International Development: Has Jeffrey Sachs’ recent calamity masked achievements in Africa?

by Bongs Lainjo

Over the last several weeks, readers have been faced with a deluge of congenial, brutal and compelling reviews on professor Jeffrey Sacks and his millennium village project (MVP). These reports started first with a comprehensive book by Ms Munk followed by subsequent columns in some Canadian and US main stream media:  NY Times by Nocera; The Globe and Mail by Ms Wente; and National Post by Corcoran. The consensus in all these documents was unequivocally loud and clear: Jeffrey Sacks was not the development poster boy that we were all made to believe. These responses send a message to international donors in general and Canada specifically that effective accountability should be the modus operandi of continuous funding of international aid programs.

During the last UN general Assembly meeting in NY and in the maternal and neonatal health (MNH) committee chaired by our PM, Mr Harper, he in no uncertain terms reminded the committee members that it was time for action and not rhetoric. The PM further confirmed Canada’s intention to fulfill its pledge of five billion dollars over a five-year period as made during the 2010 Muskoka G20 meeting. Mr. Harper then outlined with the group Canada’s agenda that includes disbursement of $203 million on nine projects in support of the MNH: health services, vaccination and nutrition.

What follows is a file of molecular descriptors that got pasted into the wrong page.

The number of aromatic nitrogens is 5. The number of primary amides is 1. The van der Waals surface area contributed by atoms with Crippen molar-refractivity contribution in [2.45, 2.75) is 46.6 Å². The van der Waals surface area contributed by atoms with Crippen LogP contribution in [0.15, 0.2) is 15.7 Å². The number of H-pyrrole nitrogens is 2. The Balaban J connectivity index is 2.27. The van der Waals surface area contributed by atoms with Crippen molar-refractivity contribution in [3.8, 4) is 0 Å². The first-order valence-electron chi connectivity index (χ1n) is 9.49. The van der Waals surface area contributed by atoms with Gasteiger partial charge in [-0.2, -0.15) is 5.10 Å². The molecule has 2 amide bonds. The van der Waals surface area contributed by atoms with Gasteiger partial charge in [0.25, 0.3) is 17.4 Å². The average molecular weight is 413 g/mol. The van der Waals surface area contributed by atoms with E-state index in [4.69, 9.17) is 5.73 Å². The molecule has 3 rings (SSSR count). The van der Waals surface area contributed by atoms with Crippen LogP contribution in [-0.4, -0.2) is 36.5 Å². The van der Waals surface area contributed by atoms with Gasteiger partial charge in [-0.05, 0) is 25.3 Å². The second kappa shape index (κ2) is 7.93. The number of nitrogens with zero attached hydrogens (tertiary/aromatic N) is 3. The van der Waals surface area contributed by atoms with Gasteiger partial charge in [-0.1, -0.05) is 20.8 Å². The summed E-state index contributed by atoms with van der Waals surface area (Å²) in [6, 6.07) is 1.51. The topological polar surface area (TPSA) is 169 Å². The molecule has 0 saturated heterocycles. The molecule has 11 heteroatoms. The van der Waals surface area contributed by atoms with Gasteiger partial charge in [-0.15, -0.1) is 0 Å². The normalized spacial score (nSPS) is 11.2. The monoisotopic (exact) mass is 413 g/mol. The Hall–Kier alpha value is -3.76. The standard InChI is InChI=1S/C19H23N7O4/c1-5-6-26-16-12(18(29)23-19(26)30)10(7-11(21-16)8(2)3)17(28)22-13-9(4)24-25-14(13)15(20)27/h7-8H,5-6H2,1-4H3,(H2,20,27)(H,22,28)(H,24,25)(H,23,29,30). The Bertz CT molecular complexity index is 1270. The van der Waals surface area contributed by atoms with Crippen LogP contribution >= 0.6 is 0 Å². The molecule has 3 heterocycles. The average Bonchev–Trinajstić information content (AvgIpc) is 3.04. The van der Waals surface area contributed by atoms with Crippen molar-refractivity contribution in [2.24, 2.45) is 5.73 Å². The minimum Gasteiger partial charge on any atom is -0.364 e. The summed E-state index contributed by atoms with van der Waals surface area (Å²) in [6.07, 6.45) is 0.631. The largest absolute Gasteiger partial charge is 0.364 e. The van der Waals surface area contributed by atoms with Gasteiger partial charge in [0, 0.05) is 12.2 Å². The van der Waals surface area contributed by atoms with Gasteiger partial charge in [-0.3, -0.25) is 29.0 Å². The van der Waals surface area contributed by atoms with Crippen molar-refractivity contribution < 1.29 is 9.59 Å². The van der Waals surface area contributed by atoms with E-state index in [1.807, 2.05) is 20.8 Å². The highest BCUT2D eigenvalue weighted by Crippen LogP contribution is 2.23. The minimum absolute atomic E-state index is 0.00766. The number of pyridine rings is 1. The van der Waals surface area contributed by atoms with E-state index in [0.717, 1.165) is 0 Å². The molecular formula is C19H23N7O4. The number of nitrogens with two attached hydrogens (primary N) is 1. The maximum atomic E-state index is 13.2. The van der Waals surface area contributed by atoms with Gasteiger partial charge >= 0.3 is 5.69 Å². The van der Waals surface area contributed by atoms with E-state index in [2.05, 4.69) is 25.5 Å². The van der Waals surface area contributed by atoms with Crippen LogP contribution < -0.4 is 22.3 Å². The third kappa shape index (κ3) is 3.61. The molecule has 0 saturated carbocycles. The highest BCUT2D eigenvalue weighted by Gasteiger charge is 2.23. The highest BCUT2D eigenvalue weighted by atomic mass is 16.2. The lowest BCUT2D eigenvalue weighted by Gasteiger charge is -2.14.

Whether proactively or re-actively (as a result of the above reviews) the government of Canada (GOC) also said Canada would host a meeting next year with MNH participating implementing partners with a clear objecting of strengthening accountability, effectiveness and achieving intended outcomes. We all need to applaud our government for supporting these initiatives. At the same time Canadian tax payers should continue urging the GOC through their MPs to increase Canada’s support in order to maintain gains and achievements made in poverty mitigation and MNH over the last decade. Canada still lags behind other western donor countries when it comes to funding development programs on a per capita basis. We also need to remind our government to keep ideology on the side and concentrate on helpful initiatives that improve the quality of life in these under-privileged and vulnerable countries. We owe them the assistance and this support needs to be done now. Expanding trade is a good idea; but this can only succeed when people are able feed themselves with access to equitable health care.

I believe Jeffrey Sachs’ problems that led to the demise of the MVP are extensive, diversified and daunting. They range from remote project management, limited knowledge of the project’s environment, culture, traditional values, beneficiary work habits, apprehension and suspicion (what is in it for donor?) by beneficiary, ineffective leadership (in some cases) to accountability to transparency. And in general, the playing field is quite fluid.

There is every reason for one to believe that, the professor’s sentiments notwithstanding, his intentions were genuine, gracious, empathetic and supportive. But as we all now know his best was not good enough. There is adequate and compelling evidence now that his good-will and inability to achieve the planned and intended outcomes – mid and long term – led to the failure of these projects. One overarching question that we all need to ask ourselves as tax payers is: are funding agencies complicit in the demise international development implementation programs like the MVP?